Monday, March 13, 2017

Why the Communal Mass Should Be Sung

This article concerns the singing of the Ordinary Form of the Mass, but its main point pertains also to the desirability of sung Masses in the Extraordinary Form.

As is well known to historians of the liturgy, the normal practice for the first thousand years of undivided Christianity was to sing the Mass (i.e., High Mass). This practice remained and still remains the norm for Byzantine Christians, both Catholic and Orthodox, who are required to sing the Divine Liturgy. The development of a recited or ‘Low’ Mass in the West as a devotional exercise for individual priests had a trickle-down effect into many parishes, so that by the era of St. Pius X, the Low Mass was the manner in which most Catholics encountered the liturgy most of the time. Pope Pius X launched a movement to recover not only Gregorian chant and polyphony in general, but the High Mass in particular. To this pope is attributed the advice: “Don’t pray at Holy Mass, but pray the Holy Mass.” In 1969, the Vatican journal Notitiae adapted this advice: “[Liturgical] singing means singing the Mass, not just singing during Mass.”[1]

The Second Vatican Council expressly linked its teaching to that of St. Pius X when it taught: “Liturgical worship is given a more noble form when the divine offices are celebrated solemnly in song, with the assistance of sacred ministers and the active participation of the people” (SC 113). The implication is that Catholics should aspire to give worship a more noble form by celebrating it in song — in other words, that the sung Mass should once more attain prominence. This implication was drawn out clearly by the Sacred Congregation of Rites just a few years later, in the Instruction Musicam Sacram (March 5, 1967), which had its 50th anniversary last week:
Liturgical worship is given a more noble form when it is celebrated in song, with the ministers of each degree fulfilling their ministry and the people participating in it. Indeed, through this form, prayer is expressed in a more attractive way, the mystery of the liturgy, with its hierarchical and community nature, is more openly shown, the unity of hearts is more profoundly achieved by the union of voices, minds are more easily raised to heavenly things by the beauty of the sacred rites, and the whole celebration more clearly prefigures that heavenly liturgy which is enacted in the holy city of Jerusalem. Pastors of souls will therefore do all they can to achieve this form of celebration. (MS 5)
In other words, the chanted celebration of Mass should be a rule, not an exception. The same document, which is still the most authoritative Vatican document on music since the time of the Council, states: “For the celebration of the Eucharist with the people, especially on Sundays and feast days, a form of sung Mass (Missa in cantu) is to be preferred as much as possible, even several times on the same day” (MS 27).

As if to underline that singing is not an add-on but part of the inherent structure of the Mass, the Instruction Musicam Sacram goes on to establish, perhaps surprisingly, three degrees of musical participation for Mass (see nn. 28-31), such that one should begin by singing what pertains to the first degree, then add that which pertains to the second, and finally, move on to the third, according to the capabilities of the congregation and choir.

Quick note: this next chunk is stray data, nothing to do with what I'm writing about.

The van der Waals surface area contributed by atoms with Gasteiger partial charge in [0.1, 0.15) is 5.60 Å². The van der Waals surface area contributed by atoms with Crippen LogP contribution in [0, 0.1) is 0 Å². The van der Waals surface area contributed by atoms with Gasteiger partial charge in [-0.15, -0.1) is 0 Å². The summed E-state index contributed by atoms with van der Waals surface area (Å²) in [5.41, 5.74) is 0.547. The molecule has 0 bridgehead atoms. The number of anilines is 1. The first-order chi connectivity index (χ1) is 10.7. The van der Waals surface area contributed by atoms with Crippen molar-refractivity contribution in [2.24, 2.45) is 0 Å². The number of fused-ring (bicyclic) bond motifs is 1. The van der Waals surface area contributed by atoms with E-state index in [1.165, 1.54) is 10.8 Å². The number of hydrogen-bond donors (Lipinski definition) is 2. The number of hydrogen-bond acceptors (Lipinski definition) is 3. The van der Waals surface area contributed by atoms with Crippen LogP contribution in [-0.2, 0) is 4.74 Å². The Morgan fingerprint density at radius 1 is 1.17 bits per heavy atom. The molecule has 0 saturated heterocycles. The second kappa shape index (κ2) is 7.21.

• The first degree includes the entrance rite (including the Collect), the Gospel acclamation, the oratio super oblata, the preface dialogue and preface, the Sanctus, the doxology of the Canon, the Lord’s Prayer with its introduction and embolism, the Pax, the Post-Communion, and the dismissal. 
  • The second degree adds the Kyrie, Gloria, Creed, Agnus Dei, and the Prayer of the Faithful.
  • The third degree adds the Introit, Offertory, and Communion antiphons, the Gradual, Alleluia, or Tract (if chanted in full), and the Epistle and Gospel.
One can see that the first degree depends on the priest’s chanting his parts given in the Missal, which, in the Church’s tradition, have always been in a simple form of chant, involving a few notes of melody, and may even be sung recto tono in a case of necessity. These prayers and dialogues are the most fundamental elements of the liturgy to be chanted. The second degree adds beauty and solemnity by giving the choir and faithful more scope for singing the Ordinary of the Mass, which brings out the full richness of the prayers themselves. The third degree completes the musical elevation of the liturgy by ensuring that its meditative texts (antiphons and lessons) are sung.

The singing of the Mass is not something rare, only to be done on feasts, but something normal, flowing from the very nature of liturgy. We can see this in the fact that the Church’s tradition provides chants for every day of the year, every occasion. As Dom Mark Kirby explains:
It is too obvious to be denied that a celebration sung in the Gregorian manner is more solemn than a celebration which is merely recited; but this statement is especially true in the modern perspective of a celebration which is habitually recited. The ancients had provided melodies for the most modest celebrations of the liturgical year, and these melodies were no less carefully worked out than those of the great feasts. For them the chant was, before all else, a means of giving to liturgical prayer a fullness of religious and contemplative value, whatever might be the solemnity of the day. Such should also be our sole preoccupation in singing. As long as people look upon the Gregorian chant solely as a means of solemnising the celebration, there will be the danger of making it deviate from its true path, which is more interior.